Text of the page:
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The legacy of Mike Ilitch

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Detroit Tigers owner Mike Ilitch passed away last week at the age of 87. Ilitch oversaw the Tigers’ transformation from perennial losers in the 1990s and early 2000s to a consistently competitive organization in the last decade.

New York Yankees v Detroit Tigers - Game Four Photo by Jonathan Daniel/Getty Images

Sometimes truth is indeed stranger than fiction. In the early 1990s the Detroit Tigers were owned by a “pizza mogul,” and no, it was not Mike Ilitch, at least not yet. Ilitch, the owner of Little Caesar’s purchased the team from Tom Monaghan, the owner of Domino's Pizza (seriously, you can’t make this up). He owned the team until his death last week and oversaw the Tigers organization as they moved to a new stadium and changed their image from perennial losers to a team willing to dole out huge contracts to impact players in pursuit of championships.

Mike Ilitch always had a penchant for sports. He played for the Tigers in the minor leagues for several seasons before becoming a highly successful businessman. He purchased the Detroit Red Wings in 1982 and ten years later, decided to try his hand as a Major League Baseball owner.

Amidst rumors the Tigers would leave Detroit-proper and move to the suburbs, Ilitch committed to the community, and announced that the team would remain in the city limits as part of a downtown revival project. With a good reputation among his NHL colleagues, Ilitch took over for the full 1993 season. Despite futility on the field, Ilitch garnered enough support for a new stadium for the Tigers, replacing old Tigers Stadium with Comerica Park in 2000. Financing 60 percent of it himself (but reaping all of the profits), the rest of the cost for the $350 million facility was paid for by the Detroit taxpayers and federal grants.

Coming off a 1992 season in which Detroit finished 21 games out of first place and sixth out of seven teams in the American League East. It would be another twelve years before the tigers even finished .500, with the worst year coming in a dismal 2003, when the team won only 43 games.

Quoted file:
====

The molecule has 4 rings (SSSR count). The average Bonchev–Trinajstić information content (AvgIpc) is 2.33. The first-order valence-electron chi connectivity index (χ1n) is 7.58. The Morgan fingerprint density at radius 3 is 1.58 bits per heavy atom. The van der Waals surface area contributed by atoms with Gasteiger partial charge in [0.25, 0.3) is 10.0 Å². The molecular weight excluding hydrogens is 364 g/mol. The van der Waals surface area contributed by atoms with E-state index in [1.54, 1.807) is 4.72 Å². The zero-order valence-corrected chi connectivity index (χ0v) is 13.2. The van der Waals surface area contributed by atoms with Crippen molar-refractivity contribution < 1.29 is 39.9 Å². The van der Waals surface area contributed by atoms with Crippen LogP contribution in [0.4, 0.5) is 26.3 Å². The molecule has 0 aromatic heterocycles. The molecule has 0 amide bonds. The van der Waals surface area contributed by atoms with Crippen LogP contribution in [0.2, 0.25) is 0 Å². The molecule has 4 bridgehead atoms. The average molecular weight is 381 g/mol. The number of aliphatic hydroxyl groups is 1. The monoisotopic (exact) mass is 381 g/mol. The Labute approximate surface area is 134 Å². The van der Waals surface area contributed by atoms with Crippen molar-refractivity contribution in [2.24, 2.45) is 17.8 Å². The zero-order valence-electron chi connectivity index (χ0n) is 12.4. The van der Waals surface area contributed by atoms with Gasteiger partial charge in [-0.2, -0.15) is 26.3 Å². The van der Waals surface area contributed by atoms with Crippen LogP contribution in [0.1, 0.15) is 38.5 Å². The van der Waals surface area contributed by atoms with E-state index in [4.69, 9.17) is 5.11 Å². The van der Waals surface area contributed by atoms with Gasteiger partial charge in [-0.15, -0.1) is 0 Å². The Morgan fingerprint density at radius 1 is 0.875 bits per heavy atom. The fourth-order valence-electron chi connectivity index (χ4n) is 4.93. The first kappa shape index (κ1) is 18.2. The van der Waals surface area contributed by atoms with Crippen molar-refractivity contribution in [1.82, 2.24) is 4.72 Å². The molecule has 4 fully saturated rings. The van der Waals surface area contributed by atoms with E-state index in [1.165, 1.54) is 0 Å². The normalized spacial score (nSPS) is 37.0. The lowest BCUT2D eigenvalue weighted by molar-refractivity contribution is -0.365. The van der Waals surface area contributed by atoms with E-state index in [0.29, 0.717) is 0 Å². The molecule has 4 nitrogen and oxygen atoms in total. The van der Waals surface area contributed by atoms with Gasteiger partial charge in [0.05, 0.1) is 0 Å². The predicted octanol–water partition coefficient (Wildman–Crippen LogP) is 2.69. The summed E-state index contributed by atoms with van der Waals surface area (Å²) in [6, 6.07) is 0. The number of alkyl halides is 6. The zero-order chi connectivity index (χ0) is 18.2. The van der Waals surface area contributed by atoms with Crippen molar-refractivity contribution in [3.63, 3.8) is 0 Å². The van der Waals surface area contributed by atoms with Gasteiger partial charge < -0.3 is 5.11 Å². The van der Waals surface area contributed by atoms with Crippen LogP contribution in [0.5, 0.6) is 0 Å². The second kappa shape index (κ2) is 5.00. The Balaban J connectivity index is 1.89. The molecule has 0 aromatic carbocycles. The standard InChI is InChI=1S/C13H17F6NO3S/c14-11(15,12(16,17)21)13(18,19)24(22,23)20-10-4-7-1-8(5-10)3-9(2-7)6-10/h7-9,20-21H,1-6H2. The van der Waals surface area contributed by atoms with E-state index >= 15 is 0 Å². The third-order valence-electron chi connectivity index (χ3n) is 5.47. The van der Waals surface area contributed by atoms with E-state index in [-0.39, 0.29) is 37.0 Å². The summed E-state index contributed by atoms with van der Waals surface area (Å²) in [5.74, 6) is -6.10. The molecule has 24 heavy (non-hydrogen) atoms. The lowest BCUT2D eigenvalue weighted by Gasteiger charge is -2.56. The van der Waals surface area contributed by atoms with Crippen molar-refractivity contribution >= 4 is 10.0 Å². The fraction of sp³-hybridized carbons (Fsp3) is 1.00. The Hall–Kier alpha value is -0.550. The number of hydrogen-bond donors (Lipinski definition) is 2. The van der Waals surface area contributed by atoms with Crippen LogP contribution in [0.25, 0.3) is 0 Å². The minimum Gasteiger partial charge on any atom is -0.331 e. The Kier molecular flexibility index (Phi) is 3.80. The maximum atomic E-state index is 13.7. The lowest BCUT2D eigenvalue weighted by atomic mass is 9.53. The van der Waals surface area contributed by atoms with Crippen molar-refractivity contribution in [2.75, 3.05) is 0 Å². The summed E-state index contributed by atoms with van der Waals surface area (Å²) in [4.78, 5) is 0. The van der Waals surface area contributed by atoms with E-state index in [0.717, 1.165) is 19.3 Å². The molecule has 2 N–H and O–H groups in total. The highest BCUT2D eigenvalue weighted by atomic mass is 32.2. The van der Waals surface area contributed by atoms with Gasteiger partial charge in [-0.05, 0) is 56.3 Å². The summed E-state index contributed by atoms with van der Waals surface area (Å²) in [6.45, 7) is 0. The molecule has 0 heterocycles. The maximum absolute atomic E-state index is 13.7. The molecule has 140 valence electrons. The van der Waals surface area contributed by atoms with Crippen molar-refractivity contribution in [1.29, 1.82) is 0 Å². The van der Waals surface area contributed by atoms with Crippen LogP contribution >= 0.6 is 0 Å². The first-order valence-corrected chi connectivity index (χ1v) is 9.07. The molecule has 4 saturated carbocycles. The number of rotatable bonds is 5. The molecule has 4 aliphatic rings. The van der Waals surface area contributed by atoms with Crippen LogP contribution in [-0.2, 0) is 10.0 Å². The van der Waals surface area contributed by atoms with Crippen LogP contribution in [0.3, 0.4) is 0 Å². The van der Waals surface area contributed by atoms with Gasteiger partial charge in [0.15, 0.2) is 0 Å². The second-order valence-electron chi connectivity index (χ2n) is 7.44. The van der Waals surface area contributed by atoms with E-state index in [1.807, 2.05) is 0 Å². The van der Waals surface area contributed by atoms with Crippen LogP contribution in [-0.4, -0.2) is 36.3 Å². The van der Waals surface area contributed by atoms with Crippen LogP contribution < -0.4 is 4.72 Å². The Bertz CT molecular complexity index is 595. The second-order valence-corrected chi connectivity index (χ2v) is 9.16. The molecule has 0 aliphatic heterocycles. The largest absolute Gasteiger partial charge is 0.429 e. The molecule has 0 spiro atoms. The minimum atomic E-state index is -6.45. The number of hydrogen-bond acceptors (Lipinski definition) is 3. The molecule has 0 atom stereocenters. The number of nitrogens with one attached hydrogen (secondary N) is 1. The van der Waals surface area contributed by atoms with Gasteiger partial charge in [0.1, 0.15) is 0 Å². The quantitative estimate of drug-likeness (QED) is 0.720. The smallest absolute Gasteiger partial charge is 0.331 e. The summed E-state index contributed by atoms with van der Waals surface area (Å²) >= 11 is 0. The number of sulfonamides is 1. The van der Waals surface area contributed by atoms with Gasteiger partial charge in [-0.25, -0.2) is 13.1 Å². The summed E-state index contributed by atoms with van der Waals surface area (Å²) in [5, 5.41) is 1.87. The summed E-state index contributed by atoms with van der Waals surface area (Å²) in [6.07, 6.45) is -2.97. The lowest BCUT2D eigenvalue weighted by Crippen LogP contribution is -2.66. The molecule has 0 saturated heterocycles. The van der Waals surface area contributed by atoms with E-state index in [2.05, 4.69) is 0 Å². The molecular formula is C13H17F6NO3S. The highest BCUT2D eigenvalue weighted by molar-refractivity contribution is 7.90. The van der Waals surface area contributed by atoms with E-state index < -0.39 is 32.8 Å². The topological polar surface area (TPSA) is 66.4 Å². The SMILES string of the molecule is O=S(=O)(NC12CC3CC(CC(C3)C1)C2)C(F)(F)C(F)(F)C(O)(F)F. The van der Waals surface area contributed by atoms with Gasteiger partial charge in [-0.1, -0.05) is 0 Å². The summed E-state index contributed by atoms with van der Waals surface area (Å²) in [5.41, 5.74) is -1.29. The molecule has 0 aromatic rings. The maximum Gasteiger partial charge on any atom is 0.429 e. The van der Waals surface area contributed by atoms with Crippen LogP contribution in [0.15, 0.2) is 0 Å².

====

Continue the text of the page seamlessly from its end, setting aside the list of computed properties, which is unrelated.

In 2002, Ilitch hired Dave Dombrowski as the General Manager and the team hit rock bottom before emerging as a threat in the American League. With Dombrowski bringing on former Pirates skipper Jim Leyland as manager, the team finally broke out of their near 20-year playoff drought and won the wildcard in 2006. The Tigers won the American League pennant that year and ushered in a new era of competitiveness for Detroit.

Detroit won the American League Central in four consecutive years from 2011 to 2014, but despite their regular season success, the team never won a World Series on Ilitch’s watch. Ilitch did not mask his desire to win and opened his checkbook to continue to field the best team possible; it’s part of the reason he brought on Dombrowski. Al Avila continued the same trajectory as Dombrowski.

Under Dombrowski’s GM leadership, Ilitch approved prospect trades to bring franchise player Miguel Cabrera from Miami (Andrew Miller was part of that deal), and authorized various other big-ticket signings for the rest of his tenure as owner. Detroit has been a major player for free agents for over ten years, and since 2010 has annually ranked in the top five in payroll.

Impact players such as Hall of Famer Ivan “Pudge” Rodriguez was one of the first signings that signaled a new era of free agency signings in Detroit. In 2005, the Tigers signed a multi-year deal with Magglio Ordonez (who was a four time all-star when he was with the divisional-rival White Sox), and Prince Fielder’s contract was the fourth-largest in baseball when it was signed in 2012. Justin Verlander’s 2010 extension fit the trend as well, as it was the largest payout for a pitcher to that point. With authority to sign nine-figure deals with players such as Jordan Zimmerman and Justin Upton, Ilitch consistently signalled his intent to see the Tigers compete in the twilight of his ownership.

Ilitch’s legacy as a good owner is deserved, but does come with some caveats. While he did have an appetite to invest in the team, it’s worth keeping in mind that the Tigers still provided a significantly profitable investment for the Ilitch family. Based on the best estimates I can find (because these records are not widely available), Ilitch bought the team for around $80 million in 1992; the Marlins were reportedly valued at $1.5 billion this past week (or nearly twenty times the Tigers’ 1992 purchase price), and the Tigers are surely worth more than that. But even if the team represented an investing opportunity to Ilitch, it’s clear that it also represented something far more than that, as he could’ve benefitted from that increased valuation without spending in the way he did.

The future of the Tigers is now in the hands of Ilitch’s son, with Al Avila already intimating the roster will get younger and less expensive in the foreseeable future. Either way, fans would be remiss to admit they have not enjoyed the last ten years. Feeling like the owner’s box is occupied by a part-fan, part-financier, who wants the team to win as much as you do, generally brings credibility to the long-term and short-term plans. You can’t ask for much more than an owner who spends freely and always tries to win; that’s a great legacy for Mike Ilitch to leave behind.

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Steven Martano is an Editor at Beyond the Box Score, a Contributing Prospect Writer for the Colorado Rockies at Purple Row, and a contributing writer for The Hardball Times. You can follow him on Twitter at @SMartano